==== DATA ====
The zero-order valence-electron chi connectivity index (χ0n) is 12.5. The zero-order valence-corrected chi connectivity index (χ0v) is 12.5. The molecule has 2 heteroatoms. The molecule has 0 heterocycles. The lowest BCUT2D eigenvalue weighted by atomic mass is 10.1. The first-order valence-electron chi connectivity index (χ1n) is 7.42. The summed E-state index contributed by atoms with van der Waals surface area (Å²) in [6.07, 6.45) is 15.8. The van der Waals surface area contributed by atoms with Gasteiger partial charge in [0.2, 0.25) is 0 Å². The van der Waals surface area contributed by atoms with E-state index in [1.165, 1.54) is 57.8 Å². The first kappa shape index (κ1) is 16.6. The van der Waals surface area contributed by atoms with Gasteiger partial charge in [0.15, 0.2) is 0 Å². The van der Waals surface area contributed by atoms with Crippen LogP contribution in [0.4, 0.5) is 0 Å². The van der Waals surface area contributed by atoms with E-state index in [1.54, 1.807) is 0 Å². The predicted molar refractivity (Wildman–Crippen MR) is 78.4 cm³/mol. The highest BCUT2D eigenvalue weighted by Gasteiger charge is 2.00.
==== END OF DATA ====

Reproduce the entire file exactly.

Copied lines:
The zero-order valence-electron chi connectivity index (χ0n) is 12.5. The zero-order valence-corrected chi connectivity index (χ0v) is 12.5. The molecule has 2 heteroatoms. The molecule has 0 heterocycles. The lowest BCUT2D eigenvalue weighted by atomic mass is 10.1. The first-order valence-electron chi connectivity index (χ1n) is 7.42. The summed E-state index contributed by atoms with van der Waals surface area (Å²) in [6.07, 6.45) is 15.8. The van der Waals surface area contributed by atoms with Gasteiger partial charge in [0.2, 0.25) is 0 Å². The van der Waals surface area contributed by atoms with E-state index in [1.165, 1.54) is 57.8 Å². The first kappa shape index (κ1) is 16.6. The van der Waals surface area contributed by atoms with Gasteiger partial charge in [0.15, 0.2) is 0 Å². The van der Waals surface area contributed by atoms with Crippen LogP contribution in [0.4, 0.5) is 0 Å². The van der Waals surface area contributed by atoms with E-state index in [1.54, 1.807) is 0 Å². The predicted molar refractivity (Wildman–Crippen MR) is 78.4 cm³/mol. The highest BCUT2D eigenvalue weighted by Gasteiger charge is 2.00.